Ex Parte Ates

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487 S.W.2d 353 (1972)

Ex parte Robert James ATES.

No. 46203.

Court of Criminal Appeals of Texas.

December 6, 1972.

Robert James Ates, pro se.

Jim D. Vollers, State's Atty., Robert A. Huttash, Asst. State's Atty., Austin, for the State.



This is an appeal from an order denying a writ of habeas corpus.

Petitioner claims that he was denied due process when the Board of Pardons and Paroles revoked his parole on May 18, 1972 without a hearing.

The sole question presented by this appeal is whether the holding of the Supreme Court of the United States in Morrissey v. Brewer, 408 U.S. 471, 92 S. Ct. 2593, 33 L. Ed. 2d 484 (June 29, 1972) shall be construed by this Court to have retroactive application in this State.

As we construe the opinion, the rules announced by the Court in Morrissey are:

1. Arrest of Parolee and Preliminary Hearing:

Inquiry should be conducted at or near the place of the alleged parole violation occurrence as promptly as is convenient, to determine if there is probable cause or reasonable grounds to believe that the *354 arrested parolee has committed an act which would constitute a violation of parole conditions. This inquiry should be made by an independent officer (if a parole officer, then by one other than the one who made the report of parole violation or who has recommended revocation). This independent decision maker need not be a judicial officer. The parolee should be given notice of the hearing and its purpose and informed which parole violations have been alleged. He should be accorded the right of confrontation unless the hearing officer finds good cause for not allowing such confrontation. The parolee may appear in person and present evidence. At the conclusion of such hearing the hearing officer shall make a summary of what has transpired at the hearing and shall determine whether there is probable cause to hold the parolee for a final decision of the parole board.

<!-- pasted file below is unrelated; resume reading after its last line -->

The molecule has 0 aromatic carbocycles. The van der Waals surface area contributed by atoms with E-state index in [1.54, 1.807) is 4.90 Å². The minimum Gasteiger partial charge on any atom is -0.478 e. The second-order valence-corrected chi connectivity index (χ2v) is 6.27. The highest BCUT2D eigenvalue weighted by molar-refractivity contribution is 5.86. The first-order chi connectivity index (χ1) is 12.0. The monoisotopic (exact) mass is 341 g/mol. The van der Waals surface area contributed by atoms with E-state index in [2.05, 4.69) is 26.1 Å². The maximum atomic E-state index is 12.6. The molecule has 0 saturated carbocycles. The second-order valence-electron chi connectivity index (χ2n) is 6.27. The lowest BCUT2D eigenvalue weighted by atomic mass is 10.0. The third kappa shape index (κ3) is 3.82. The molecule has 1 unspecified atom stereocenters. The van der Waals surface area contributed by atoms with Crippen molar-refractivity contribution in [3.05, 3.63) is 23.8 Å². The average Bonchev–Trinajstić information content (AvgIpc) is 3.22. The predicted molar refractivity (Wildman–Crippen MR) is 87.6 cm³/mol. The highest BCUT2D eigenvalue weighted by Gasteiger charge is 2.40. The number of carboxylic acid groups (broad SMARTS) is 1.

2. Revocation Hearing:

If desired by parolee such hearing should decide any contested facts and determine whether they warrant revocation. Parolee should receive written notice of the claimed violations and must have an opportunity to be heard and show that either he did not violate the conditions of parole or that there were circumstances which mitigate against revocation. Such hearing shall be held promptly (within two months) after arrest of parolee and if parole is revoked, should result in a written statement by the factfinders announcing the evidence relied on and the reasons for the revocation of parole.

After setting out the aforementioned standards, the Supreme Court stated that:

"The few basic requirements set out above, which are applicable to future revocations of parole should not impose a great burden on any State's parole system."

We therefore conclude that the above rules shall be applicable in this State from and after the date of their announcement by the Supreme Court; to wit: June 29, 1972. See also Tex.Atty.Gen.Op. No. M-1178 (1972).

The relief prayed for is denied.